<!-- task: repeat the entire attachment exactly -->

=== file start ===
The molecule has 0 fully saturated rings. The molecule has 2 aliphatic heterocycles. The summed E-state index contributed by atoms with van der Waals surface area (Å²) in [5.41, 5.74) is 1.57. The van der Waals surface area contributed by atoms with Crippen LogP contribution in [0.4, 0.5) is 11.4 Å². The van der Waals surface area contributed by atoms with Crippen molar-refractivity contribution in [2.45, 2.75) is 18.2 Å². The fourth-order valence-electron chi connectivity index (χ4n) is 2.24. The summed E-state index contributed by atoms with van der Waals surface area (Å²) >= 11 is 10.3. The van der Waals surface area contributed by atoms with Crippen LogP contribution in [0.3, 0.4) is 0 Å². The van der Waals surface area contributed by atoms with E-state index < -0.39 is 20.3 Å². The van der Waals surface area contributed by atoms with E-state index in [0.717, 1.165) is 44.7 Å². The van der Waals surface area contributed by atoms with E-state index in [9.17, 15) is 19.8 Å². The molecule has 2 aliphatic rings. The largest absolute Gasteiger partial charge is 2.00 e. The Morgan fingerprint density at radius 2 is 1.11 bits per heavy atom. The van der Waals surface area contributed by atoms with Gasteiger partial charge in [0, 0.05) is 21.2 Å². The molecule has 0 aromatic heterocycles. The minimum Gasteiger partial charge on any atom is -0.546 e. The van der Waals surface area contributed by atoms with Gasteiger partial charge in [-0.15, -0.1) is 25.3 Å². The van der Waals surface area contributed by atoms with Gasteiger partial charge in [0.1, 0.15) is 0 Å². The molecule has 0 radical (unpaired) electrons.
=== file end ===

The molecule has 0 fully saturated rings. The molecule has 2 aliphatic heterocycles. The summed E-state index contributed by atoms with van der Waals surface area (Å²) in [5.41, 5.74) is 1.57. The van der Waals surface area contributed by atoms with Crippen LogP contribution in [0.4, 0.5) is 11.4 Å². The van der Waals surface area contributed by atoms with Crippen molar-refractivity contribution in [2.45, 2.75) is 18.2 Å². The fourth-order valence-electron chi connectivity index (χ4n) is 2.24. The summed E-state index contributed by atoms with van der Waals surface area (Å²) >= 11 is 10.3. The van der Waals surface area contributed by atoms with Crippen LogP contribution in [0.3, 0.4) is 0 Å². The van der Waals surface area contributed by atoms with E-state index < -0.39 is 20.3 Å². The van der Waals surface area contributed by atoms with E-state index in [0.717, 1.165) is 44.7 Å². The van der Waals surface area contributed by atoms with E-state index in [9.17, 15) is 19.8 Å². The molecule has 2 aliphatic rings. The largest absolute Gasteiger partial charge is 2.00 e. The Morgan fingerprint density at radius 2 is 1.11 bits per heavy atom. The van der Waals surface area contributed by atoms with Gasteiger partial charge in [0, 0.05) is 21.2 Å². The molecule has 0 aromatic heterocycles. The minimum Gasteiger partial charge on any atom is -0.546 e. The van der Waals surface area contributed by atoms with Gasteiger partial charge in [-0.15, -0.1) is 25.3 Å². The van der Waals surface area contributed by atoms with Gasteiger partial charge in [0.1, 0.15) is 0 Å². The molecule has 0 radical (unpaired) electrons.